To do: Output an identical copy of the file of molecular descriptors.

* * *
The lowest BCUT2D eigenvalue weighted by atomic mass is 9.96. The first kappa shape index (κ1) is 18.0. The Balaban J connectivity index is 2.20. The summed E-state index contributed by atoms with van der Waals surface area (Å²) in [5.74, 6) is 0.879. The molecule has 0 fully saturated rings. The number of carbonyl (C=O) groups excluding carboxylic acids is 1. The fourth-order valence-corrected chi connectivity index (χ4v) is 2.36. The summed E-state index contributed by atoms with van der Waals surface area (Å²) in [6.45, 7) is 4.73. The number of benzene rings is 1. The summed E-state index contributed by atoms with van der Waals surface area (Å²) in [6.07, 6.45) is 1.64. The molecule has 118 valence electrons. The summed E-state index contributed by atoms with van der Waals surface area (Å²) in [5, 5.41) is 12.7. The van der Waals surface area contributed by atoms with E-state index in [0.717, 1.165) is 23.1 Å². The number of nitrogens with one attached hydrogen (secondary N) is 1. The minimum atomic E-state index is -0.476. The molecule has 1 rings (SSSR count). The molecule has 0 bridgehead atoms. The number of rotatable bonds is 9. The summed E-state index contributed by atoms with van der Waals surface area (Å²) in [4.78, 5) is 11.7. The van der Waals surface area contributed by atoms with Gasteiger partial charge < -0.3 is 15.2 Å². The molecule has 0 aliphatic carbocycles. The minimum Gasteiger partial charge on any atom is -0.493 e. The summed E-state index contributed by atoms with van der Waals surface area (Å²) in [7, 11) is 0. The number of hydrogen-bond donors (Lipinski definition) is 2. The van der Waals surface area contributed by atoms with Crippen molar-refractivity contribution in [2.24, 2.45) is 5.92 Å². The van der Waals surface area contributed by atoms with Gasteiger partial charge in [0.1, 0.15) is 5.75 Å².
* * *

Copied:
The lowest BCUT2D eigenvalue weighted by atomic mass is 9.96. The first kappa shape index (κ1) is 18.0. The Balaban J connectivity index is 2.20. The summed E-state index contributed by atoms with van der Waals surface area (Å²) in [5.74, 6) is 0.879. The molecule has 0 fully saturated rings. The number of carbonyl (C=O) groups excluding carboxylic acids is 1. The fourth-order valence-corrected chi connectivity index (χ4v) is 2.36. The summed E-state index contributed by atoms with van der Waals surface area (Å²) in [6.45, 7) is 4.73. The number of benzene rings is 1. The summed E-state index contributed by atoms with van der Waals surface area (Å²) in [6.07, 6.45) is 1.64. The molecule has 118 valence electrons. The summed E-state index contributed by atoms with van der Waals surface area (Å²) in [5, 5.41) is 12.7. The van der Waals surface area contributed by atoms with E-state index in [0.717, 1.165) is 23.1 Å². The number of nitrogens with one attached hydrogen (secondary N) is 1. The minimum atomic E-state index is -0.476. The molecule has 1 rings (SSSR count). The molecule has 0 bridgehead atoms. The number of rotatable bonds is 9. The summed E-state index contributed by atoms with van der Waals surface area (Å²) in [4.78, 5) is 11.7. The van der Waals surface area contributed by atoms with Gasteiger partial charge < -0.3 is 15.2 Å². The molecule has 0 aliphatic carbocycles. The minimum Gasteiger partial charge on any atom is -0.493 e. The summed E-state index contributed by atoms with van der Waals surface area (Å²) in [7, 11) is 0. The number of hydrogen-bond donors (Lipinski definition) is 2. The van der Waals surface area contributed by atoms with Crippen molar-refractivity contribution in [2.24, 2.45) is 5.92 Å². The van der Waals surface area contributed by atoms with Gasteiger partial charge in [0.1, 0.15) is 5.75 Å².